Every week as I drive around my neighborhood, I see a new "Lost Cat" sign on a light pole or street sign. Most of these flyers endure wind and rain and are hard to read if you're cruising by. I usually pull over, get out, check out the cat's photo, and write down the listed phone number. I've done this a few times and have been able to help two cats get back home.
Too often, a family feline accidentally escapes from his house, or he lives outside full-time and sometimes wanders too far away for his own good. Or, some never leave their homes in the first place and are discovered hours later in the laundry basket or some other out-of-the-way (inside) location.
Studies provided by the Humane Society of the United States (HSUS), cited below, suggest luck will be with you when you search for your kitty. One study revealed that "most missing cats are found less than a third of a mile from where they escaped. Indoor cats who get outdoors are typically found less than three houses away."
But according to the HSUS, finding your lost cat is more than using your eyes. Instead, "a systematic approach based on typical lost cat behavior, as well as your cat's personality and habits, will maximize your chances for success."
In other words, getting inside your cat's head will increase your chances of a quick reunion. Post the flyers, tell everyone you know, including mail and package delivery personnel, and consider "to what or where" your cat might be drawn. Perhaps a neighbor feeds a stray in his garage, and your cat decides he wants a snack occasionally. He may make frequent trips to this house, and finding him might take two minutes.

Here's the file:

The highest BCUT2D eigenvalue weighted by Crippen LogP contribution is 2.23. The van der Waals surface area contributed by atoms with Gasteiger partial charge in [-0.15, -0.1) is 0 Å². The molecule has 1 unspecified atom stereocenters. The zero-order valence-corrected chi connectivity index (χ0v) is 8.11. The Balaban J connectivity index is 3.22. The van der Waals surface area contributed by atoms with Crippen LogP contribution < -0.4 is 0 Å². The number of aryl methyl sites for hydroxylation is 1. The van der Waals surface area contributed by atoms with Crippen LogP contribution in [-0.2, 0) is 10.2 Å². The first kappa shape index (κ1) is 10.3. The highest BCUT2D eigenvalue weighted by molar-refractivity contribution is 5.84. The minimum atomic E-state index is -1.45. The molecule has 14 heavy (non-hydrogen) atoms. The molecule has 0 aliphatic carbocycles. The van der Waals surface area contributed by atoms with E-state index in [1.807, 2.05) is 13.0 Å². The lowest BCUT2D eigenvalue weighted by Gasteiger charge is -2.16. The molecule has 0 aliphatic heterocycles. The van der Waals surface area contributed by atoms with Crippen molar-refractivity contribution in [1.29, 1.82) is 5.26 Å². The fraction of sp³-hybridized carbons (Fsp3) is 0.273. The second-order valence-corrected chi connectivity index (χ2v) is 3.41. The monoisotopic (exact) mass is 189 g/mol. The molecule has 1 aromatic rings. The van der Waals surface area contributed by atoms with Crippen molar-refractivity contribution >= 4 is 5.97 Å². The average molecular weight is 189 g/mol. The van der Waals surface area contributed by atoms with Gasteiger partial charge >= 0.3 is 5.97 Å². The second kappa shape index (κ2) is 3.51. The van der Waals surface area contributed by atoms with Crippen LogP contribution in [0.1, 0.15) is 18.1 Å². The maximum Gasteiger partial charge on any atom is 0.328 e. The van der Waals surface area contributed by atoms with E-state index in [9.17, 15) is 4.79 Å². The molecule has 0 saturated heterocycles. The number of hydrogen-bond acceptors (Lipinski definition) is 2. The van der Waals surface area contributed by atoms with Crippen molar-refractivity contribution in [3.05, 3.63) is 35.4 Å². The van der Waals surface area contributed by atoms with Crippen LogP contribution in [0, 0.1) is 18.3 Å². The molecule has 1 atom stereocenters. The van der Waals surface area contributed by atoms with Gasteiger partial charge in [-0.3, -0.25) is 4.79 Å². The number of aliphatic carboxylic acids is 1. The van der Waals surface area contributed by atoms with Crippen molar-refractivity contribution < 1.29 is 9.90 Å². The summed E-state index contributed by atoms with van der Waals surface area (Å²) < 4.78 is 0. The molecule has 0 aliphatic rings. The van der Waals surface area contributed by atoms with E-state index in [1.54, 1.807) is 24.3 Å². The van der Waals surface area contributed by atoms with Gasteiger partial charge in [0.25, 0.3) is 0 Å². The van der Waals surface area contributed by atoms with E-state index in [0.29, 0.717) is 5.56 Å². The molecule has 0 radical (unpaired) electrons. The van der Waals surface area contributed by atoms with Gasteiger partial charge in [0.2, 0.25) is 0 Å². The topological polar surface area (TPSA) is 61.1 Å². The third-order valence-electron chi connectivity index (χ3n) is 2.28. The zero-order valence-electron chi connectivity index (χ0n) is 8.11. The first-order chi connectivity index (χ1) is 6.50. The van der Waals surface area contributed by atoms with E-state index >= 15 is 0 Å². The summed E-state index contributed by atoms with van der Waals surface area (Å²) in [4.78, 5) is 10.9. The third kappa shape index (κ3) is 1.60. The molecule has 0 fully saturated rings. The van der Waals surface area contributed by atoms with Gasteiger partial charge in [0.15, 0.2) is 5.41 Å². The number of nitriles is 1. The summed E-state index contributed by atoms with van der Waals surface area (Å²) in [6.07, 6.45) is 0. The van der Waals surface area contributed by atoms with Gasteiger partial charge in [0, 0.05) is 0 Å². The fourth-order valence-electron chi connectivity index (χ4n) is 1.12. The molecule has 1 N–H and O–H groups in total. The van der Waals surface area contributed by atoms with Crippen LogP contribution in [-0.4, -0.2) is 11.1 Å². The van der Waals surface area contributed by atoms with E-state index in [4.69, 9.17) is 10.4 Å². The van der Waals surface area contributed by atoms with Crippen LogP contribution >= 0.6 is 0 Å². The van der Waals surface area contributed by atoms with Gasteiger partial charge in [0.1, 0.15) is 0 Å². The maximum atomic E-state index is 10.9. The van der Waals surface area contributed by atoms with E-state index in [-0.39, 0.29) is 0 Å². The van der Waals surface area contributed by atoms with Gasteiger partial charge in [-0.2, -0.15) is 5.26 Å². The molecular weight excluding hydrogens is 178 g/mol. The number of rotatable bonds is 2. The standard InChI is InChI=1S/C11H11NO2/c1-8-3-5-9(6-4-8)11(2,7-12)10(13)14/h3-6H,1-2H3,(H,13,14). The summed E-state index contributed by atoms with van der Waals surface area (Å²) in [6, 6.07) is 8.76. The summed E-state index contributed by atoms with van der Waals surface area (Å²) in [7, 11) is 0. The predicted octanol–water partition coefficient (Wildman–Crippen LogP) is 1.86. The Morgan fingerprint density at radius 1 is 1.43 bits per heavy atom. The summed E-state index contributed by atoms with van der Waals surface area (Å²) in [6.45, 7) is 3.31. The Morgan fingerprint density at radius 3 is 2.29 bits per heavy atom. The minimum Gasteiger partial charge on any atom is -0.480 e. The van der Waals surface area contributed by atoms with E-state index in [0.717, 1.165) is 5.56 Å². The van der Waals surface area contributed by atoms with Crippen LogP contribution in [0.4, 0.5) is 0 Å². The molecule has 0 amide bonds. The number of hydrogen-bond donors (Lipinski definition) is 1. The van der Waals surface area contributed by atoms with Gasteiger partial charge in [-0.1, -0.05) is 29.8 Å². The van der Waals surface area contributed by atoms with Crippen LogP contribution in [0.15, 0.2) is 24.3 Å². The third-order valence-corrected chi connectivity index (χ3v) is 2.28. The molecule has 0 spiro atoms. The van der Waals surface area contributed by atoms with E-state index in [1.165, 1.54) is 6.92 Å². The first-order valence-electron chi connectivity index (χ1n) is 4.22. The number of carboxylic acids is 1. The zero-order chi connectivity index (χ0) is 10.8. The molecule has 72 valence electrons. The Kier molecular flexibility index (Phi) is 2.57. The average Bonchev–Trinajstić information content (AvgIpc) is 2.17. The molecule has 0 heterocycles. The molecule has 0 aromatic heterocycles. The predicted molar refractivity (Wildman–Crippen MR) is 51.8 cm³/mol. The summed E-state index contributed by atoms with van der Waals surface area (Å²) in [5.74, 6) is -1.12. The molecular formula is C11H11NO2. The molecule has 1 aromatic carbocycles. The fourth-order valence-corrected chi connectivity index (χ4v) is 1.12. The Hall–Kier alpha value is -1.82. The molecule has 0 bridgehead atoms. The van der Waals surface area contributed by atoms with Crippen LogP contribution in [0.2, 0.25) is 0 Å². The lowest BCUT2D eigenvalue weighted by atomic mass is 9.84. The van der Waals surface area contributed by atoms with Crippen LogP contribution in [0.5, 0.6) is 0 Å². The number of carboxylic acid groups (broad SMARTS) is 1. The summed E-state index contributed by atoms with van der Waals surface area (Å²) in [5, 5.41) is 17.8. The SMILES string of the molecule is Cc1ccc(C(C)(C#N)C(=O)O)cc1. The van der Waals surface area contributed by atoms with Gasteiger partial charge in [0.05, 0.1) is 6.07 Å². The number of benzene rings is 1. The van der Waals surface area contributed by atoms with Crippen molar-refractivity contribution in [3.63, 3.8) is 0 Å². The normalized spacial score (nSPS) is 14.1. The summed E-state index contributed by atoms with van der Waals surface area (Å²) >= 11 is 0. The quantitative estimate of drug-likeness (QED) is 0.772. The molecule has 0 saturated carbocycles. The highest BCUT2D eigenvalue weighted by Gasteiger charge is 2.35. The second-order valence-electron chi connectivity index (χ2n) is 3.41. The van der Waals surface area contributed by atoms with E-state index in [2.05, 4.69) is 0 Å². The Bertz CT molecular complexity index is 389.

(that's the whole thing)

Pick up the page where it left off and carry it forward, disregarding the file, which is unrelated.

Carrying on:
If your cat is microchipped, you're ahead of the game. Remember to contact your veterinarian, other vets in the area, and your local humane society. Most of these places have microchip search capabilities, and getting your pal back could be as simple as a phone call.
Sometimes, whether it's your cat's first time away from home or he's a roaming rogue, you'll need more than local resources. The HSUS has many "Advanced search strategies" worthy of review at the link below.
Petfinder, cited below, says, "To a cat who has wandered out of its comfort zone, anything can happen to scare them further: barking dogs, wildlife, loud traffic noise, teasing school kids, the list is endless." More reason for them to hide themselves. Sadly, I must add another danger for your missing cat: people with ill intent toward animals.
Because of all those reasons, it goes without saying to be sure your cat has a collar and ID tag with your name and up-to-date phone number so that once someone finds him, he can get back to you as quickly as possible.
Quote to remember: "A good cat never goes far." - Anonymous
The Humane Society of the United States
"How to find a lost cat"
"How to find a lost cat"